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Evidence-Based Complementary and Alternative Medicine
Volume 2011 (2011), Article ID 639260, 7 pages
Original Article

Reporting Experiments in Homeopathic Basic Research—Description of the Checklist Development

1Karl and Veronica Carstens-Foundation, D-Essen, Germany
2Department of Agro-Environmental Science and Technology, Faculty of Agriculture, Bologna University, I-Bologna, Italy
3Chair of Complementary and Integrative Medicine, University of Duisburg-Essen, D-Essen, Germany
4Interuniversity College for Health and Development, A-Graz, Austria
5Institute of General Practice, Technical University, D-Munich, Germany
6International Institute of Biophysics, D-Neuss, Germany
7Institute for Social Medicine, Epidemiology and Health Economics, Charité University Medical Center, D-Berlin, Germany
8Institute of Complementary Medicine KIKOM, University of Bern, CH-Bern, Switzerland

Received 24 April 2009; Accepted 2 October 2009

Copyright © 2011 B. Stock-Schröer et al. This is an open access article distributed under the Creative Commons Attribution License, which permits unrestricted use, distribution, and reproduction in any medium, provided the original work is properly cited.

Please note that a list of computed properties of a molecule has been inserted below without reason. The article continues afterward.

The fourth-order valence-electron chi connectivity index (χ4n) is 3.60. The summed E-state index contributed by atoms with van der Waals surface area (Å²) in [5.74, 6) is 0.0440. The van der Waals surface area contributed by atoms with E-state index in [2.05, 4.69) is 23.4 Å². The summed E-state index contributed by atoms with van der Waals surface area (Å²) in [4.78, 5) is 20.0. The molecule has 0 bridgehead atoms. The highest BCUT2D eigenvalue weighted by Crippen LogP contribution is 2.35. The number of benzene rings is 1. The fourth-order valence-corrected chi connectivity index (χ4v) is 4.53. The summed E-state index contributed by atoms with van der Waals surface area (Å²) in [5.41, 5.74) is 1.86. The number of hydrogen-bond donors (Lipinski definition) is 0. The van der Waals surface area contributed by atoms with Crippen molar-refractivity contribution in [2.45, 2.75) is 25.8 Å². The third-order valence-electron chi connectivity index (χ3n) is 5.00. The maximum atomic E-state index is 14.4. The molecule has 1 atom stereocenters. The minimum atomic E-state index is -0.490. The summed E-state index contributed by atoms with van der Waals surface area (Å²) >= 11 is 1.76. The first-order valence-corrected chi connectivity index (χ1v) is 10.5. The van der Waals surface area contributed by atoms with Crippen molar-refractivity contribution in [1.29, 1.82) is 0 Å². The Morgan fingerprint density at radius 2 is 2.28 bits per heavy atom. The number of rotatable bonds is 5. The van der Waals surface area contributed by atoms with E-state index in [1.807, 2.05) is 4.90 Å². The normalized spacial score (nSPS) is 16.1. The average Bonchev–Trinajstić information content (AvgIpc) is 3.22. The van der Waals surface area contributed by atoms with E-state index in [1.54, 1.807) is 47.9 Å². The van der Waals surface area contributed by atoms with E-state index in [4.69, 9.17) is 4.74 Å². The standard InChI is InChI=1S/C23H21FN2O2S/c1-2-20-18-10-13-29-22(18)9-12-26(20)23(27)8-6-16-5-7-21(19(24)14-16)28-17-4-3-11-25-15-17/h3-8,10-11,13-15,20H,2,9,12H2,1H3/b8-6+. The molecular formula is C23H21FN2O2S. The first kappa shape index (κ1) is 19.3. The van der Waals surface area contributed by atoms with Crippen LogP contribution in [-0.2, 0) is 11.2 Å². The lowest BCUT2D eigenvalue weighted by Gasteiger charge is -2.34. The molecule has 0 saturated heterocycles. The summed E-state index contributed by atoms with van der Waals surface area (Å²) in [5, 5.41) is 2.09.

The objective of this study was to develop a criteria catalogue serving as a guideline for authors to improve quality of reporting experiments in basic research in homeopathy. A Delphi Process was initiated including three rounds of adjusting and phrasing plus two consensus conferences. European researchers who published experimental work within the last 5 years were involved. A checklist for authors provide a catalogue with 23 criteria. The “Introduction” should focus on underlying hypotheses, the homeopathic principle investigated and state if experiments are exploratory or confirmatory. “Materials and methods” should comprise information on object of investigation, experimental setup, parameters, intervention and statistical methods. A more detailed description on the homeopathic substances, for example, manufacture, dilution method, starting point of dilution is required. A further result of the Delphi process is to raise scientists' awareness of reporting blinding, allocation, replication, quality control and system performance controls. The part “Results” should provide the exact number of treated units per setting which were included in each analysis and state missing samples and drop outs. Results presented in tables and figures are as important as appropriate measures of effect size, uncertainty and probability. “Discussion” in a report should depict more than a general interpretation of results in the context of current evidence but also limitations and an appraisal of aptitude for the chosen experimental model. Authors of homeopathic basic research publications are encouraged to apply our checklist when preparing their manuscripts. Feedback is encouraged on applicability, strength and limitations of the list to enable future revisions.